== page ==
Stir Up Sunday

Traditionalists  know to make their Christmas Pudding on Stir Up Sunday.  Stir Up Sunday always falls on the last Sunday before advent. In 2020 this means it will be celebrated on Sunday the 22 November 2020. Christmas pudding can be made weeks in advance, if stored in a cool place, away from the light. Add a splash of alcohol each week to keep it moist.

 

Stir Up Sunday started back in Victorian times, and was a tradition where families would come together to get their fruit puddings stirred up, steamed and stored ahead of Christmas. Each member of the family would take a turn to give all the ingredients a good mix and help tick off the first task of the festive season.

The Christmas pudding recipe is hundreds of years old and sometimes referred to as Figgy Pudding.

One of the loveliest traditions when making Christmas pudding is that everyone in the family should take their turn mixing in the raw ingredients, especially children of all ages!  While mixing the pudding every person should make a wish.

The day does not actually get its name from ‘stirring the pudding’: it gets its name from the Book of Common Prayer. The Collect of the Day for the last Sunday before Advent starts, “Stir up, we beseech thee, O Lord, the wills of thy faithful people”. However since Victorian times it has become associated with the rather lovely family custom of preparing for Christmas together by making the Christmas pudding, an essential part of most British Christmas dinners.

The Christmas pudding as we know it is said to have been introduced to Britain by Prince Albert, consort of Queen Victoria, however it is thought that a version of the pudding was actually introduced from Germany by George I ( sometimes known as the ‘pudding king’) in 1714.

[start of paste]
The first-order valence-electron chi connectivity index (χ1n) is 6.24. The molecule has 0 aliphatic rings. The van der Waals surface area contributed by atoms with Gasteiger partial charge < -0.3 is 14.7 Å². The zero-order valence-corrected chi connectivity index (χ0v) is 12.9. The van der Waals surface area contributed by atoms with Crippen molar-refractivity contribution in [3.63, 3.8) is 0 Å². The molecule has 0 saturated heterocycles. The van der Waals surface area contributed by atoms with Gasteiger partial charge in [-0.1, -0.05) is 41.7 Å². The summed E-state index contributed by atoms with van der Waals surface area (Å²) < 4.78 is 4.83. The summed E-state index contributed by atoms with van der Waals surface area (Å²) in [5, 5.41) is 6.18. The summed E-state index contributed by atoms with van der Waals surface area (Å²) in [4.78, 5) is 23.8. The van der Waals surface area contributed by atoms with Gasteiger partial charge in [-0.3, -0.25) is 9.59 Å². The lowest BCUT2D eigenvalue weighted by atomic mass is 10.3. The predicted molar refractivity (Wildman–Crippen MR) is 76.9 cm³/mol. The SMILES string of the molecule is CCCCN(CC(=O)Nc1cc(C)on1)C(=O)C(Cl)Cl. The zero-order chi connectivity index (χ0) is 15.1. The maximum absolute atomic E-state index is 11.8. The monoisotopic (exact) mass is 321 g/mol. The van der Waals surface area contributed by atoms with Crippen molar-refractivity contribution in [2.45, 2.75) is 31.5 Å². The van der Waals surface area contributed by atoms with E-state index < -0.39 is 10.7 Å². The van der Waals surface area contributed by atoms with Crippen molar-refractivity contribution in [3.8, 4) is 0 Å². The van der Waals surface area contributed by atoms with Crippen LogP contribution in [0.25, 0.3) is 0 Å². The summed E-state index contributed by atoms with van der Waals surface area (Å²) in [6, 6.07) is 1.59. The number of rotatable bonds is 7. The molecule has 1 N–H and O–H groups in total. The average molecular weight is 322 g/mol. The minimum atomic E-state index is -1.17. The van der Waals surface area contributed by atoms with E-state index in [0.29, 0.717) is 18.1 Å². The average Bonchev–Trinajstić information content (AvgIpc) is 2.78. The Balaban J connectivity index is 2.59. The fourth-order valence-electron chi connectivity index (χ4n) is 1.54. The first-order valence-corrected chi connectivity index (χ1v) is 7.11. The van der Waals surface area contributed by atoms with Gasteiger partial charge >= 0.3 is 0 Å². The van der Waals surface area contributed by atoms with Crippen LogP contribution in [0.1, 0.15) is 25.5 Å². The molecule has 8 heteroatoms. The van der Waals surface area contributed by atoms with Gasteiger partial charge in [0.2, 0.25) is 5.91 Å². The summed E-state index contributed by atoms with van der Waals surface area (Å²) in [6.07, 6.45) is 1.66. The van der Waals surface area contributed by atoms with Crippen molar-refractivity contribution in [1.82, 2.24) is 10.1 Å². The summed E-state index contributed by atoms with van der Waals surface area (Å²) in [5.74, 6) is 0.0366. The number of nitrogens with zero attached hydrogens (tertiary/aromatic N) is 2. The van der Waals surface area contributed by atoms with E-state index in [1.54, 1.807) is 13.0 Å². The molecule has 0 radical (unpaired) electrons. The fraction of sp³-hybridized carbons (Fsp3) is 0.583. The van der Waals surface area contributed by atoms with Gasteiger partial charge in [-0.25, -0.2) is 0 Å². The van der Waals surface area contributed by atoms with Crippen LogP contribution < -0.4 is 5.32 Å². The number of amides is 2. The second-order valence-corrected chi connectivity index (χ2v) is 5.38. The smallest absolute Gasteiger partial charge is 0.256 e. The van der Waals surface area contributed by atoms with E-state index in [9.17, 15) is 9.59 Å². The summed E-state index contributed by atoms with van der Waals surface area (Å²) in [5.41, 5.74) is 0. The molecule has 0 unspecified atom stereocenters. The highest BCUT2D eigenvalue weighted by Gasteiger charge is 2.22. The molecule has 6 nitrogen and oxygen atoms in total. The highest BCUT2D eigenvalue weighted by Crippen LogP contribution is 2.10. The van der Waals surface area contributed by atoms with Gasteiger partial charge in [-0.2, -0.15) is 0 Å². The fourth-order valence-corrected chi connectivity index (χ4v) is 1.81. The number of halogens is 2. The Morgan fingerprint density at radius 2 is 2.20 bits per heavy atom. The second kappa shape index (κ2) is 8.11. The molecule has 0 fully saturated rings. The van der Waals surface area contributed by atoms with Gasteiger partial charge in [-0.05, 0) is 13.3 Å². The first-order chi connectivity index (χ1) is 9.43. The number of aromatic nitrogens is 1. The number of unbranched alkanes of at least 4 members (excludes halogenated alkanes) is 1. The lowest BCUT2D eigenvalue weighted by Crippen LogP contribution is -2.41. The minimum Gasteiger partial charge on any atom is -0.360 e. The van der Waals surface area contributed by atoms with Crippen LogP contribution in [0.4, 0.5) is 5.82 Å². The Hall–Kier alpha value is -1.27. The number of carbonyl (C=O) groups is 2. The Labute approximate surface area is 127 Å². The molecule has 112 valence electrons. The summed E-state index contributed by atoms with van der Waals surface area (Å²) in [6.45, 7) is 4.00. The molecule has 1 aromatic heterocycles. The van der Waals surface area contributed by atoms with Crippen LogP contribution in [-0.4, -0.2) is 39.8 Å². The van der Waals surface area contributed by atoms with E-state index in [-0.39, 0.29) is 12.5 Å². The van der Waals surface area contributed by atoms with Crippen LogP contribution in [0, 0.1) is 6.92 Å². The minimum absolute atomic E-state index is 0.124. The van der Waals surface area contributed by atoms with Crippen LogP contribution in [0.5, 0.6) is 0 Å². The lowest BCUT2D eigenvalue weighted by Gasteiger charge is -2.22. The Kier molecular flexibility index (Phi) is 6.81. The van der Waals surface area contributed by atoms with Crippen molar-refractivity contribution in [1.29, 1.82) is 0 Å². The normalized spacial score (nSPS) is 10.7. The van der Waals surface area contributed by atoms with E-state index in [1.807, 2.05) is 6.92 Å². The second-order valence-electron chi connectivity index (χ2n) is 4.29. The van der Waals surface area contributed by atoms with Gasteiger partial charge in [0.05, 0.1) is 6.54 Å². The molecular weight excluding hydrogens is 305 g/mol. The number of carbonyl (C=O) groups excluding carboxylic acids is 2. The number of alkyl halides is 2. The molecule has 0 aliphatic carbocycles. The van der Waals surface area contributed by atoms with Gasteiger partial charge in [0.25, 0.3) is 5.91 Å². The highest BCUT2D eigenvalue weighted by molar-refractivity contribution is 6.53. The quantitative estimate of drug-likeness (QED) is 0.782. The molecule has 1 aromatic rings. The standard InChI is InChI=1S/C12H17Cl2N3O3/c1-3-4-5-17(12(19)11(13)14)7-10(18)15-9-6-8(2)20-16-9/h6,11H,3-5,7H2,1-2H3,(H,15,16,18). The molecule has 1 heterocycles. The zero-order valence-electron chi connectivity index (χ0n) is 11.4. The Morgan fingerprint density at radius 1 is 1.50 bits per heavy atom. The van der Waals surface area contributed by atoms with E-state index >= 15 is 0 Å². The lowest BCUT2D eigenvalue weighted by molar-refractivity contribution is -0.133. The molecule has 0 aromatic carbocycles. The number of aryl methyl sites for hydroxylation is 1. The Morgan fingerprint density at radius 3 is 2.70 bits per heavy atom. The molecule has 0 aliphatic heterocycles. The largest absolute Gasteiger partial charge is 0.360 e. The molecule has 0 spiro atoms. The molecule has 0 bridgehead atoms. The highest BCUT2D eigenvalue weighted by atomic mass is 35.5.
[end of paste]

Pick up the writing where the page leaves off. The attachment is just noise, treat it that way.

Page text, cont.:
Stirring the mixture clockwise might be your natural instinct but it has a special significance too. Stirring from East to West, or clockwise, is a homage to the journey made by the Wise Men.

Some people say that setting light to your Christmas pudding represents the passion of Christ. When you light a pudding, it’s tradition to use brandy but other alcohol will also work. You’re not actually lighting the pudding, but the vapour from heating it up. This is why your pudding doesn’t get a burnt taste after lighting it!

How many ingredients are in Christmas pudding and why?

Christmas pudding is traditionally made with 13 ingredients to symbolise Jesus and the 12 Apostles. The most common ingredients are: sultanas, raisins, demerara sugar, currants, glacé cherries, stout, breadcrumbs, sherry, suet, almonds, orange and lemon peel, cognac and mixed spices. However, there are lots of variations and you can adjust the recipe to fit with your preferences or dietary requirements.

Why do you put a coin in a Christmas pudding?

It is still common for people to hide small silver coins in the pudding mixture. Traditionally it would have been a sixpence and some families have a coin that has been passed down through several generations. It works as a fun game when the pudding is finally served on Christmas Day as everyone hopes to find the coin in their portion. It’s believed to bring whoever has the coin wealth and good luck in the coming year.

If you would like to add coins into your pudding, make sure they are properly sterilised. It’s also important to tell your guests if there is a coin in the pudding so that they can look out for it! Some people wrap the coin/s in small pieces of tin foil to make them more visible.

Other trinkets were also sometimes hidden in the pudding with their own special meaning. Finding a ring represents a prospect of marriage, while a thimble would mean being single for the next year! A wishbone would grant the recipient another wish, a horseshoe represents luck and a button is for bachelors.

Where does Christmas pudding come from?

The dish known today as ‘Christmas pudding’ is thought to have descended from lots of different recipes. It started out as a sort of porridge called Frumenty which is made of beef and mutton with raisins, currants, prunes, wines and spices. Some sources say that this was eaten as a fasting meal in preparation for the Christmas festivities. Others reveal that it was eaten at the start of a meal rather than at the end like our now much-loved pudding.

Over several years the porridge became more solid and sweeter in taste and it wasn’t until the Victorian era that a pudding that resembles our modern version became fully established.

On Christmas Day the pudding has its own ritual. It is topped with a sprig of holly (plastic holly is best as holly berries are poisonous) to represent Jesus’ crown of thorns.

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